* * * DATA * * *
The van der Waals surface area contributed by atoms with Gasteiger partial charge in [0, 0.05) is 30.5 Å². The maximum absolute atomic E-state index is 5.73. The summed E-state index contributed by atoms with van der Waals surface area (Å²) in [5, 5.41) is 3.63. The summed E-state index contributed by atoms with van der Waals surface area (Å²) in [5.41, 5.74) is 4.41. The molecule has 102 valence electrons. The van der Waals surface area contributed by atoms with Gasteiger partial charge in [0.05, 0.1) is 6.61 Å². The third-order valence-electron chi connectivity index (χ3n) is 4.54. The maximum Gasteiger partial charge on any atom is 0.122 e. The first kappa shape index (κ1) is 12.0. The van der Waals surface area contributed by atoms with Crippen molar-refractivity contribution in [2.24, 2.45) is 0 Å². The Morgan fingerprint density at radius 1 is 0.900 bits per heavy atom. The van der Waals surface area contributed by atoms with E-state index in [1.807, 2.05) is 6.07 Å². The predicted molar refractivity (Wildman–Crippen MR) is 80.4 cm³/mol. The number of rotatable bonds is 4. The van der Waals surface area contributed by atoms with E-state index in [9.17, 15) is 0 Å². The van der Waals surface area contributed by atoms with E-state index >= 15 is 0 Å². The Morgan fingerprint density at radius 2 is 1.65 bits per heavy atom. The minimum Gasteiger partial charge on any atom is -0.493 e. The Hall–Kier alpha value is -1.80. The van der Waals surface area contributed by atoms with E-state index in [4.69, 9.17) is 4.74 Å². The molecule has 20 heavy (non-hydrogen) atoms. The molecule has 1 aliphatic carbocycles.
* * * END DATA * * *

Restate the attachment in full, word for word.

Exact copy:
The van der Waals surface area contributed by atoms with Gasteiger partial charge in [0, 0.05) is 30.5 Å². The maximum absolute atomic E-state index is 5.73. The summed E-state index contributed by atoms with van der Waals surface area (Å²) in [5, 5.41) is 3.63. The summed E-state index contributed by atoms with van der Waals surface area (Å²) in [5.41, 5.74) is 4.41. The molecule has 102 valence electrons. The van der Waals surface area contributed by atoms with Gasteiger partial charge in [0.05, 0.1) is 6.61 Å². The third-order valence-electron chi connectivity index (χ3n) is 4.54. The maximum Gasteiger partial charge on any atom is 0.122 e. The first kappa shape index (κ1) is 12.0. The van der Waals surface area contributed by atoms with Crippen molar-refractivity contribution in [2.24, 2.45) is 0 Å². The Morgan fingerprint density at radius 1 is 0.900 bits per heavy atom. The van der Waals surface area contributed by atoms with E-state index in [1.807, 2.05) is 6.07 Å². The predicted molar refractivity (Wildman–Crippen MR) is 80.4 cm³/mol. The number of rotatable bonds is 4. The van der Waals surface area contributed by atoms with E-state index in [9.17, 15) is 0 Å². The van der Waals surface area contributed by atoms with E-state index >= 15 is 0 Å². The Morgan fingerprint density at radius 2 is 1.65 bits per heavy atom. The minimum Gasteiger partial charge on any atom is -0.493 e. The Hall–Kier alpha value is -1.80. The van der Waals surface area contributed by atoms with E-state index in [4.69, 9.17) is 4.74 Å². The molecule has 20 heavy (non-hydrogen) atoms. The molecule has 1 aliphatic carbocycles.